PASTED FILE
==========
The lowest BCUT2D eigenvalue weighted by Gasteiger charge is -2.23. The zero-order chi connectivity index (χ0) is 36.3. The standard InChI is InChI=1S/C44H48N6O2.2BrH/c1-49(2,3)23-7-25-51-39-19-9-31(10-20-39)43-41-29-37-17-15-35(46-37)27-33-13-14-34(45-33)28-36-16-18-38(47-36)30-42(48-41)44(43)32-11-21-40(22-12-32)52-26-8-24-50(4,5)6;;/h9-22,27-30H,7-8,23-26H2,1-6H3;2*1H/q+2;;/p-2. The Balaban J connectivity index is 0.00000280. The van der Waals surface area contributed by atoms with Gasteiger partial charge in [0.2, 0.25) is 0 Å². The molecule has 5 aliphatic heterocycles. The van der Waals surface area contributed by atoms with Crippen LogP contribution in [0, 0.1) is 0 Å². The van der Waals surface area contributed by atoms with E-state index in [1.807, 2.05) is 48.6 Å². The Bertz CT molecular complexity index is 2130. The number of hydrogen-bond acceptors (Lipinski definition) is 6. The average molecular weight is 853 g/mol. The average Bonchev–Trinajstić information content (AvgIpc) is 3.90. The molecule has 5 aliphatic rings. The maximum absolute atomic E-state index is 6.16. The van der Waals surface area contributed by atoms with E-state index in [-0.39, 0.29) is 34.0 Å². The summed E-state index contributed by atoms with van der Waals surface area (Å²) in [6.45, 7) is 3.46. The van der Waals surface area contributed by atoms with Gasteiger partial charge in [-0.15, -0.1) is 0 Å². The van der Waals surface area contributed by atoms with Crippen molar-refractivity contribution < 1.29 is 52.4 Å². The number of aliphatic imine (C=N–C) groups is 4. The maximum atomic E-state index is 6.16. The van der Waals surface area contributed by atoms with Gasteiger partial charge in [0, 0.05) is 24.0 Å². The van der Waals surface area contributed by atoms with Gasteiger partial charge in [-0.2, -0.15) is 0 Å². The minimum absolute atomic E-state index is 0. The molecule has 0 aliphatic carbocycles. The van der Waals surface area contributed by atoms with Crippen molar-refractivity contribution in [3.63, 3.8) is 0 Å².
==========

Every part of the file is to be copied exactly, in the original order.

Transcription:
The lowest BCUT2D eigenvalue weighted by Gasteiger charge is -2.23. The zero-order chi connectivity index (χ0) is 36.3. The standard InChI is InChI=1S/C44H48N6O2.2BrH/c1-49(2,3)23-7-25-51-39-19-9-31(10-20-39)43-41-29-37-17-15-35(46-37)27-33-13-14-34(45-33)28-36-16-18-38(47-36)30-42(48-41)44(43)32-11-21-40(22-12-32)52-26-8-24-50(4,5)6;;/h9-22,27-30H,7-8,23-26H2,1-6H3;2*1H/q+2;;/p-2. The Balaban J connectivity index is 0.00000280. The van der Waals surface area contributed by atoms with Gasteiger partial charge in [0.2, 0.25) is 0 Å². The molecule has 5 aliphatic heterocycles. The van der Waals surface area contributed by atoms with Crippen LogP contribution in [0, 0.1) is 0 Å². The van der Waals surface area contributed by atoms with E-state index in [1.807, 2.05) is 48.6 Å². The Bertz CT molecular complexity index is 2130. The number of hydrogen-bond acceptors (Lipinski definition) is 6. The average molecular weight is 853 g/mol. The average Bonchev–Trinajstić information content (AvgIpc) is 3.90. The molecule has 5 aliphatic rings. The maximum absolute atomic E-state index is 6.16. The van der Waals surface area contributed by atoms with E-state index in [-0.39, 0.29) is 34.0 Å². The summed E-state index contributed by atoms with van der Waals surface area (Å²) in [6.45, 7) is 3.46. The van der Waals surface area contributed by atoms with Gasteiger partial charge in [-0.15, -0.1) is 0 Å². The van der Waals surface area contributed by atoms with Crippen molar-refractivity contribution < 1.29 is 52.4 Å². The number of aliphatic imine (C=N–C) groups is 4. The maximum atomic E-state index is 6.16. The van der Waals surface area contributed by atoms with Gasteiger partial charge in [0, 0.05) is 24.0 Å². The van der Waals surface area contributed by atoms with Gasteiger partial charge in [-0.2, -0.15) is 0 Å². The minimum absolute atomic E-state index is 0. The molecule has 0 aliphatic carbocycles. The van der Waals surface area contributed by atoms with Crippen molar-refractivity contribution in [3.63, 3.8) is 0 Å².